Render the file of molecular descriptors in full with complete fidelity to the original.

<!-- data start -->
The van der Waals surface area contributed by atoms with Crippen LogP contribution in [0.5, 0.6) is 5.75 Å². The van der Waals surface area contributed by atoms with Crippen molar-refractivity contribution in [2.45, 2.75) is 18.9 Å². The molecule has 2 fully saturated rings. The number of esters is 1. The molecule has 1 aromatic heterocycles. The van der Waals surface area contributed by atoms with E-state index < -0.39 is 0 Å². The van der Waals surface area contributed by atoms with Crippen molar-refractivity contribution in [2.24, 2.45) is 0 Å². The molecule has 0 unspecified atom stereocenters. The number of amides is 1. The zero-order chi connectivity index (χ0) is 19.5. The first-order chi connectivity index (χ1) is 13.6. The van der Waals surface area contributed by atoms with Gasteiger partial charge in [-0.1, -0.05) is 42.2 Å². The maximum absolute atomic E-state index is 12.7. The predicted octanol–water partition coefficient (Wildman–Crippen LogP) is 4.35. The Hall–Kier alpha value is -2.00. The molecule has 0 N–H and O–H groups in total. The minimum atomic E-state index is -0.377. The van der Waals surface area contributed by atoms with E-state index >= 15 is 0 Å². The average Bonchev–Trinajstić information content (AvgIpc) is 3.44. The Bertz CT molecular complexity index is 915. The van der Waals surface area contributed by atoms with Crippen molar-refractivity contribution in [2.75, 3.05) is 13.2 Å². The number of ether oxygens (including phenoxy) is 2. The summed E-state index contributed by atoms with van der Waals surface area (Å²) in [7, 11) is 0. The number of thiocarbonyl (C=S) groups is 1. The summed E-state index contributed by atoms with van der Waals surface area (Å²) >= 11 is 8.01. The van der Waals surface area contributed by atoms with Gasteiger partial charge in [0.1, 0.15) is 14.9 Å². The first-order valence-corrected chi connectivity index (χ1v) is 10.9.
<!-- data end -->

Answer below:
The van der Waals surface area contributed by atoms with Crippen LogP contribution in [0.5, 0.6) is 5.75 Å². The van der Waals surface area contributed by atoms with Crippen molar-refractivity contribution in [2.45, 2.75) is 18.9 Å². The molecule has 2 fully saturated rings. The number of esters is 1. The molecule has 1 aromatic heterocycles. The van der Waals surface area contributed by atoms with E-state index < -0.39 is 0 Å². The van der Waals surface area contributed by atoms with Crippen molar-refractivity contribution in [2.24, 2.45) is 0 Å². The molecule has 0 unspecified atom stereocenters. The number of amides is 1. The zero-order chi connectivity index (χ0) is 19.5. The first-order chi connectivity index (χ1) is 13.6. The van der Waals surface area contributed by atoms with Gasteiger partial charge in [-0.1, -0.05) is 42.2 Å². The maximum absolute atomic E-state index is 12.7. The predicted octanol–water partition coefficient (Wildman–Crippen LogP) is 4.35. The Hall–Kier alpha value is -2.00. The molecule has 0 N–H and O–H groups in total. The minimum atomic E-state index is -0.377. The van der Waals surface area contributed by atoms with E-state index >= 15 is 0 Å². The average Bonchev–Trinajstić information content (AvgIpc) is 3.44. The Bertz CT molecular complexity index is 915. The van der Waals surface area contributed by atoms with Crippen molar-refractivity contribution in [2.75, 3.05) is 13.2 Å². The number of ether oxygens (including phenoxy) is 2. The summed E-state index contributed by atoms with van der Waals surface area (Å²) in [7, 11) is 0. The number of thiocarbonyl (C=S) groups is 1. The summed E-state index contributed by atoms with van der Waals surface area (Å²) >= 11 is 8.01. The van der Waals surface area contributed by atoms with Gasteiger partial charge in [0.1, 0.15) is 14.9 Å². The first-order valence-corrected chi connectivity index (χ1v) is 10.9.